It was hot and I was carrying my full backpack, which even though it was small, it was more than I felt comfortable carrying. I immediately began a lookout for a hiding place. In China, when hiding things, one has to be very careful to hide things well because the people here have eagle eyes: they do not miss a trick.

I was passing through some high grasses beside an orchard along a lightly-used trail and thought this would be a good spot. I remembered to make a waypoint so I could find it later. As usual, the confluence was over the hill.

The vegetation was very thick and it cut my feet still very tender from yesterday's ordeal. The trails were hard to find so I just followed the GPS pointer. When I reached the top of the hill I could see in the direction of the confluence what appeared to be a king's tomb; a grass-topped rounded hill.

Where I was, there was no cultivation, so the paths were few or nonexistant. I could see small villages below and needed to find a way down. Once in the valley I followed the pointer toward the "king's tomb" which in reality was just another field. Along the way I found a small shop and purchased two bottles of water and cookies. The temperature was very hot: about 37 degrees C.

Again, the pointer indicated the confluence was over yet another hill, but this time I was determined to find a path, so I asked the local farmers how to get to the other side. They said there was a small road that led around the hill. I would rather walk along a road or path a longer distance than use the brute-force method and forge my own path. My feet and legs were still sore from yesterday's escapades with the thorn bushes.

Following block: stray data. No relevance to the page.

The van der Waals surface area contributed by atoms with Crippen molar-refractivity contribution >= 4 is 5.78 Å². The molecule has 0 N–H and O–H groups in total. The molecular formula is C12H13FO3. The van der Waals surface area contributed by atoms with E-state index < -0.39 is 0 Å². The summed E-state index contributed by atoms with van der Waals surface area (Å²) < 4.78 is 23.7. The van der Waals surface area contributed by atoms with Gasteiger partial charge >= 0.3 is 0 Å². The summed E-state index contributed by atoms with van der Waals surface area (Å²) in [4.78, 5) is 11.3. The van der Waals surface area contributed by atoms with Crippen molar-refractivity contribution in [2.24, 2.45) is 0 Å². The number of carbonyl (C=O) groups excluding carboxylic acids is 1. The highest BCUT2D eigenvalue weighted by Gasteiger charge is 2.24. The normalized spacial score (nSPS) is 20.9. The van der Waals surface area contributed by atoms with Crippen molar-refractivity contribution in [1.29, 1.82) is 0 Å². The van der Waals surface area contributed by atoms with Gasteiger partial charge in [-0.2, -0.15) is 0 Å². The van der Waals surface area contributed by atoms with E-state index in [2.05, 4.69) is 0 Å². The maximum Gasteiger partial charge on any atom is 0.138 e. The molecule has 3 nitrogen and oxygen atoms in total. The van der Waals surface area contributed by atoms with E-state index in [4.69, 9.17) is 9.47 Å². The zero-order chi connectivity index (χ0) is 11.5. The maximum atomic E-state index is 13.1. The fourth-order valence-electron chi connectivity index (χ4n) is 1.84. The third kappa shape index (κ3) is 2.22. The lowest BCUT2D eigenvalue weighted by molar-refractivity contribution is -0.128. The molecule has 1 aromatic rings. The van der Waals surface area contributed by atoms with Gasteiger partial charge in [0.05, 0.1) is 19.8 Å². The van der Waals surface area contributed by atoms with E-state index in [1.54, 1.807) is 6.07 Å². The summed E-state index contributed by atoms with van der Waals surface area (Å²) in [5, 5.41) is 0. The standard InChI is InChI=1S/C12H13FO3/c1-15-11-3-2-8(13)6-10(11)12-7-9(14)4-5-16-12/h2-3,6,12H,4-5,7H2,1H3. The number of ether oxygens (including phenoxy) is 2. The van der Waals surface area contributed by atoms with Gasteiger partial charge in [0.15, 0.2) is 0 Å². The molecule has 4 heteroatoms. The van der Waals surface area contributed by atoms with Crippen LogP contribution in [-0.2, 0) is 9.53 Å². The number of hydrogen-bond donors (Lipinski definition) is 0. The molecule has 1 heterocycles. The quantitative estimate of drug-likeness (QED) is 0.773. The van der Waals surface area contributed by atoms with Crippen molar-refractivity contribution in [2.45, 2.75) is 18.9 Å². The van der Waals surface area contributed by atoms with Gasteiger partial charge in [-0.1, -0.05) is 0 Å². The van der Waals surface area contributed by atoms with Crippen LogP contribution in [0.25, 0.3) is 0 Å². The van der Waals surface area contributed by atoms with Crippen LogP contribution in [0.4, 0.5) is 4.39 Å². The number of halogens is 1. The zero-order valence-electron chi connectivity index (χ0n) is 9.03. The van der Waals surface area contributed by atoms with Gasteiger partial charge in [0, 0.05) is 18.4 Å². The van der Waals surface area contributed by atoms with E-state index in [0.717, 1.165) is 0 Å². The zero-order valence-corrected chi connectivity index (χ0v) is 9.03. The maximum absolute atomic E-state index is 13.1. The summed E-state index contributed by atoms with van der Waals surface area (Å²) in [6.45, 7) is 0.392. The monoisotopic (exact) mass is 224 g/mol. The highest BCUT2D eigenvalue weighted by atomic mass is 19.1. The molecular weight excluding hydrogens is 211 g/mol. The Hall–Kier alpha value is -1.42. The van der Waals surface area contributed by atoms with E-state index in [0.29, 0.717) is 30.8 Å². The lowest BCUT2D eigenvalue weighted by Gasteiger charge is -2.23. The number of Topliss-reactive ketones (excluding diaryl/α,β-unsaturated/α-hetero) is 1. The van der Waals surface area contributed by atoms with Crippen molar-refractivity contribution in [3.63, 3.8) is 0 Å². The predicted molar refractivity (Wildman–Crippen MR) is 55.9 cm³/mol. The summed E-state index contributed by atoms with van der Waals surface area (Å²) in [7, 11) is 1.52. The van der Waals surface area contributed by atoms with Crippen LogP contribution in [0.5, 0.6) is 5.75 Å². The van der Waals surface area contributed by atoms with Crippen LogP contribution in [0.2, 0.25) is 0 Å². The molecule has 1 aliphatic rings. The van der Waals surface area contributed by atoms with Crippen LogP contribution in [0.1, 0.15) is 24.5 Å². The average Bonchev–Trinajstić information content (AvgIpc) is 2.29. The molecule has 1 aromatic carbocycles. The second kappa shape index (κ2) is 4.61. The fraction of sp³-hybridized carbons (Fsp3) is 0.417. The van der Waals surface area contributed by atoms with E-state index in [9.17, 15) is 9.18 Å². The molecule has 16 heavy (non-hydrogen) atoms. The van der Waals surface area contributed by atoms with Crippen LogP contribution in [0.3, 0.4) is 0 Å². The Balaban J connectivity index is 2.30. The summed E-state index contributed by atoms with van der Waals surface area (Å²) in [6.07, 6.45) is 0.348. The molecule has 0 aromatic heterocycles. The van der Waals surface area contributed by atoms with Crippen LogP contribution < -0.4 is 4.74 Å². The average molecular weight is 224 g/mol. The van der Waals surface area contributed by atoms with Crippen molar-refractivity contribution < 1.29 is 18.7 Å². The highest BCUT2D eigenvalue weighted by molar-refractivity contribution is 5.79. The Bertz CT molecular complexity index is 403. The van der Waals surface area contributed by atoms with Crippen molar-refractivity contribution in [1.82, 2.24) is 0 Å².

Around the hill the confluence apeared to lay in on the slope and I followed the pointer down. The area was full of small, but steep hills.

I could hear the farmers harvesting rice below using a power thrasher. This method is slowly becoming more common instead of the manual method of beating the rice stalks against a big wooden box.  It appeared the confluence lay close to where the farmers were harvesting and I headed that way.

Sure enough, when I arrived, the confluence was in a freshly harvested rice field and lay five meters off the path in the field. It was still very wet and I did not feel like going through the theatrics and hassle of getting a perfect reading, so I snapped the NSEW and GPS shots and left it at that. The GPS elevation was 337 meters.

On the way back, I asked the locals about the best way to get back to Duofu. They said there was a dirt track that led there and one could take a motorcycle twice the distance I did for half the price I paid to get there.

I was tempted, but I still had to retrieve my backpack and decided to return the way I came. The locals said there was a trail around the two hills I passed over.

The sun was beating down and the locals asked me to join them for some tea, but I declined in order to make a hasty return to Nanchong to see about a train to Chengdu.

Returning to where I hid my backpack, I am very glad I put a waypoint at the location as everything looks the same and I would have a hard time locating it.

Back on the main road, I started walking back to Duofu when my original motorcycle driver came by with a passenger on back. I flagged him down and asked how much for a lift back to Duofu. He told me to name a price, so I said half the price of what he charged me to get there. Before he could respond, his passenger enthusiastically said that was a good deal, and the driver sourly nodded for me to get on.

Back in Duofu, a local bus was getting ready to depart for Nanchong and 30 minutes later I was back at the train station to get a ticket to Chengdu, where I live.

The train was nearly empty, and the four hour-ride passed uneventfully, concluding a successful three-confluence hunt.

I called this the The Rice Thrasher Confluence.


 All pictures
#1: Looking South from the confluence
#2: Looking East from the confluence
#3: Looking West from the confluence
#4: Looking South from the confluence
#5: GPS
#6: Harvesting rice
#7: Harvesting time: drying rice stalks, drying rice grains, ducks in heaven
#8: Village alley and the King's Tomb hill
#9: Peter
#10: Sunset
ALL: All pictures on one page (broadband access recommended)